White applicants for grants from the National Institutes of Health were significantly likelier than black researchers to win funding, according to a Science magazine study published Thursday that sought (and struggled) to explain the reasons for the gap. The study found that about 16 percent of black applicants were successful in winning NIH grants, compared to about 29 percent of applications from white researchers and 25 percent of Asian researchers. The gap between black and white applicants shrank (to about 10 percent, from 13 percent) but was sustained even after controlling for factors such as the applicants' educational background, country of origin, training, previous research awards, publication record and employer characteristics. But the gap disappeared among applicants whose applications emerged from the peer review process with "strong" scores.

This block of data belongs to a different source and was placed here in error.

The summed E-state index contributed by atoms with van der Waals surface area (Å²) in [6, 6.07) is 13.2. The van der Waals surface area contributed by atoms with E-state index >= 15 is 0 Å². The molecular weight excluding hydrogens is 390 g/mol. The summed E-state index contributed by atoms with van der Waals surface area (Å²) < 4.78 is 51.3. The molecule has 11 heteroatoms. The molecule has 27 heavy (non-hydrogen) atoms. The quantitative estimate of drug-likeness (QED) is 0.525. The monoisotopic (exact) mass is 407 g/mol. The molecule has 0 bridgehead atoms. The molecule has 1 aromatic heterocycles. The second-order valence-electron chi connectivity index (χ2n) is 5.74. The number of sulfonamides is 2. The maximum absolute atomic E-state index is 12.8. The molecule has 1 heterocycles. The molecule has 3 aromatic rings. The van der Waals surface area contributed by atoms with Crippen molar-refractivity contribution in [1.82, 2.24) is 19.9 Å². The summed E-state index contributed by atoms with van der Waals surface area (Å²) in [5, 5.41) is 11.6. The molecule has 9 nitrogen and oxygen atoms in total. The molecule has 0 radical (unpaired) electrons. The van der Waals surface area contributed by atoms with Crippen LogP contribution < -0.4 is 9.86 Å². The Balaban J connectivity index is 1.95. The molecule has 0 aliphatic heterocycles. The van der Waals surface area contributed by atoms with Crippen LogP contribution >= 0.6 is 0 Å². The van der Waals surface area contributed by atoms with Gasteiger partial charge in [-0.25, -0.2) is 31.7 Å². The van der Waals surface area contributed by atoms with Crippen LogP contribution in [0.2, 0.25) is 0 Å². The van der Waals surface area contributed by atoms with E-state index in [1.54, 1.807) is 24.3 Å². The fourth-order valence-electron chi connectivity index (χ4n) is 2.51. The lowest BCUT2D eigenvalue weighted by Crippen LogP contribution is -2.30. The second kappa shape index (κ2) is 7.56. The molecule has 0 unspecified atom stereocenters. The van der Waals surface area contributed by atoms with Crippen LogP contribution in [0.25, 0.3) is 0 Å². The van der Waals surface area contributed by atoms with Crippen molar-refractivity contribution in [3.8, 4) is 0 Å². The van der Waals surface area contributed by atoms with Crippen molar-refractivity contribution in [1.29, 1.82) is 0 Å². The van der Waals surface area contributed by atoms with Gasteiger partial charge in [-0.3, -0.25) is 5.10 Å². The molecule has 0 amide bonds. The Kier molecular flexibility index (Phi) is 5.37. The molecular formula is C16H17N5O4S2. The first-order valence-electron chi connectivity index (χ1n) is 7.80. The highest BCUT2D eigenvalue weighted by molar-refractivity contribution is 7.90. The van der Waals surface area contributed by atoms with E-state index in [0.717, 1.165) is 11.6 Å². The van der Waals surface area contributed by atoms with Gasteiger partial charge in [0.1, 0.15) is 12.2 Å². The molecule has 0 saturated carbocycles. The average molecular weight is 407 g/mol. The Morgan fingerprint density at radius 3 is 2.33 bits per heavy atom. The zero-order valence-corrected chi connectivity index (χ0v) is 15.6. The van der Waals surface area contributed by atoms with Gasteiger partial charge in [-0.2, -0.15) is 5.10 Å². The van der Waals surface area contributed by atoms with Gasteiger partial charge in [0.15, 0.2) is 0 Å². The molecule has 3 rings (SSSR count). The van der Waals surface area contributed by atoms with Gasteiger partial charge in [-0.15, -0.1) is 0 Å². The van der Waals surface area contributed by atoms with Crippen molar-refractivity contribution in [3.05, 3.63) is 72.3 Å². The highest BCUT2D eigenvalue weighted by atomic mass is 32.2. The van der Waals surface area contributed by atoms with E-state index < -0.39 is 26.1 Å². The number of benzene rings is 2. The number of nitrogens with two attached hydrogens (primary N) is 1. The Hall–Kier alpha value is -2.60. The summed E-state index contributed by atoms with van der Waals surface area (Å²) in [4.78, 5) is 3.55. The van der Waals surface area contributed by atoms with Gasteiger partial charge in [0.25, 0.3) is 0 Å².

The study, which was commissioned by the NIH and drew expressions of concern from its officials, said it was difficult to gauge what caused the gaps in grants or in the scoring of the submitted proposals, but suggested that they could be caused by differences in the quality of the papers or by racial bias. "Although our models do not fully explain the funding gap, the greatest differences between blacks and whites that we observed were in the effect of previous training and the probability of receiving a priority score," the researchers wrote. "Although more research is needed to discern the basis for the award differences, it is possible that cumulative advantage may be involved."
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